And another thing! Where are the Canadian voices? THIS Magazine is a Canadian publication yet the feminists Heath and Potter discuss are all American. Everywhere we turn, Canadians are subsumed by Americana: culture, technology, politics, and the arts. Here, in this counterculture magazine of all places, an effort be should made to include Canadians and Canadian content, whether or not the authors support or recognize their activism. Given that the majority of Canadians will never pick up a copy of Herizons, where will they ever read about their Canadian foresisters? Heath and Potter do their best to make sure it is not going to be in THIS Magazine. Canadian women are alive and kicking and it is time that this is recognized.

Regarding the issues discussed in Heath and Potter’s article, I want to address these that I think are especially significant: women’s self-esteem, rape/pornography, and the thrust of the second vs. third wave movement:

Heath and Potter claim that women have easy confidence, and are taking over universities and preparing to dominate the job market (214). Many women that I know struggle with their self-confidence and feel an incredible pressure from their surrounding culture to look and act a certain way. Where are the women to whom Heath and Potter refer? The rates of eating disorders among young women in Western society show that self-esteem hardly comes “easy” to women. Although there are increasing numbers of women enrolling in universities, these enrollments are hardly spread equally across all disciplines. Men still dominate engineering, science, math, graduate and doctoral programs, and higher positions of administration. To say “women are taking over universities” (214) is a gross misstatement. The same is true in the job market. Women continue to dominate the pink-collar ghetto and experience the phenomenon of the glass ceiling. Struggles to find the balance between career and family responsibilities prevent many women from “dominating the job market” (214) as Heath and Potter suggest. Perhaps including some statistics would help their position here – if there were any.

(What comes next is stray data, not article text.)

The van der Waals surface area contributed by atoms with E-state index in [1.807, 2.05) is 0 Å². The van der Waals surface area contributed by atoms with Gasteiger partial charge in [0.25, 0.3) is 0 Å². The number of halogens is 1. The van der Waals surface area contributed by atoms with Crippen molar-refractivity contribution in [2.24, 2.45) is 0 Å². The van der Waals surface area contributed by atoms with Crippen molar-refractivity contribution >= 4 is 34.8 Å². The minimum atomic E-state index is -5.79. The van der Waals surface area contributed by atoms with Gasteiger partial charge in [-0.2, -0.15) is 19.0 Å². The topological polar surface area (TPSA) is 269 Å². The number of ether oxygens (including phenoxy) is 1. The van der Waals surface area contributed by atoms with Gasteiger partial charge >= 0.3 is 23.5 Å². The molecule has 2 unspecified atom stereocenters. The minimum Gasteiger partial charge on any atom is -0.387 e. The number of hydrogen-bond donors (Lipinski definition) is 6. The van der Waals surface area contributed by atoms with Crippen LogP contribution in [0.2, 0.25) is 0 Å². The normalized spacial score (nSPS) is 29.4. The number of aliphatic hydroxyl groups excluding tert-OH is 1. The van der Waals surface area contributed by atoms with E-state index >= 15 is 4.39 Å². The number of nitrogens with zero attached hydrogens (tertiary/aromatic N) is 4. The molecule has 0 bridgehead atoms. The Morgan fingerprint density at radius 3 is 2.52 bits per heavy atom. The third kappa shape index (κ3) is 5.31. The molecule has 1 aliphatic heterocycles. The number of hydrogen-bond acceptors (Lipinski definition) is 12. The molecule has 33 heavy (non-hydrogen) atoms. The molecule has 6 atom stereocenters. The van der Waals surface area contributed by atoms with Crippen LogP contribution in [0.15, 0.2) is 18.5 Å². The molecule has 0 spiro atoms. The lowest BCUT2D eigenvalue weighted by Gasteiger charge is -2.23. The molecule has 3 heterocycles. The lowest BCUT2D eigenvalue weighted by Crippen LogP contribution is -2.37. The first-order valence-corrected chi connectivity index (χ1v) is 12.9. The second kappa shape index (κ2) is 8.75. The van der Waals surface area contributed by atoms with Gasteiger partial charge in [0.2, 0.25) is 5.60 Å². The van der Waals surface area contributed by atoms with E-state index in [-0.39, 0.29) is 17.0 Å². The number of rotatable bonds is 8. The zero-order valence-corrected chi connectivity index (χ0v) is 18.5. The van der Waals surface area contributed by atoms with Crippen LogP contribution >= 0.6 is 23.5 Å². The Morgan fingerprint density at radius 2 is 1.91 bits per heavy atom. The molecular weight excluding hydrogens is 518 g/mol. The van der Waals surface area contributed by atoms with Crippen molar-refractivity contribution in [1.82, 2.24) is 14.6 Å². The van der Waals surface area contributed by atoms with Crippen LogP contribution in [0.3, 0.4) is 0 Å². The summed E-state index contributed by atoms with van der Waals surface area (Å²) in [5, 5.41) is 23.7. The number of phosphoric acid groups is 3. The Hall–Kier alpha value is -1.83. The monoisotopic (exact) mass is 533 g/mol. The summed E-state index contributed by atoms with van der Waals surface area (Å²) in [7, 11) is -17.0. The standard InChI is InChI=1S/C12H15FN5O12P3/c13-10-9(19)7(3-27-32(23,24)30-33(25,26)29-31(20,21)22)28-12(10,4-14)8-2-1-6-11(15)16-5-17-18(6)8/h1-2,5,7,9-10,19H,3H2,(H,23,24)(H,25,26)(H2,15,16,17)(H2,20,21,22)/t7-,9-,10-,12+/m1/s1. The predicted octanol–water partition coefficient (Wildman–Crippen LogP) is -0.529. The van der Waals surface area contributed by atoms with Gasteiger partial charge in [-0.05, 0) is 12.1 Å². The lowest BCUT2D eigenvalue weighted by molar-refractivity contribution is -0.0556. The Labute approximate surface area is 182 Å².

Heath and Potter should also back up their statement that “despite some vague claims about matriarchal societies in the distant past, most of the available evidence suggested that all major cultures throughout history were patriarchies” (216). This is pre-history. There are no written texts from this period. Modern archeologists have to interpret artifacts without any input from ancient peoples. I will concede that research supporting matriarchies is impossible to confirm but it is equally difficult to disregard what has been uncovered. To suggest that the evidence favours patriarchy over matriarchy when there is no way to confirm either is unacceptable.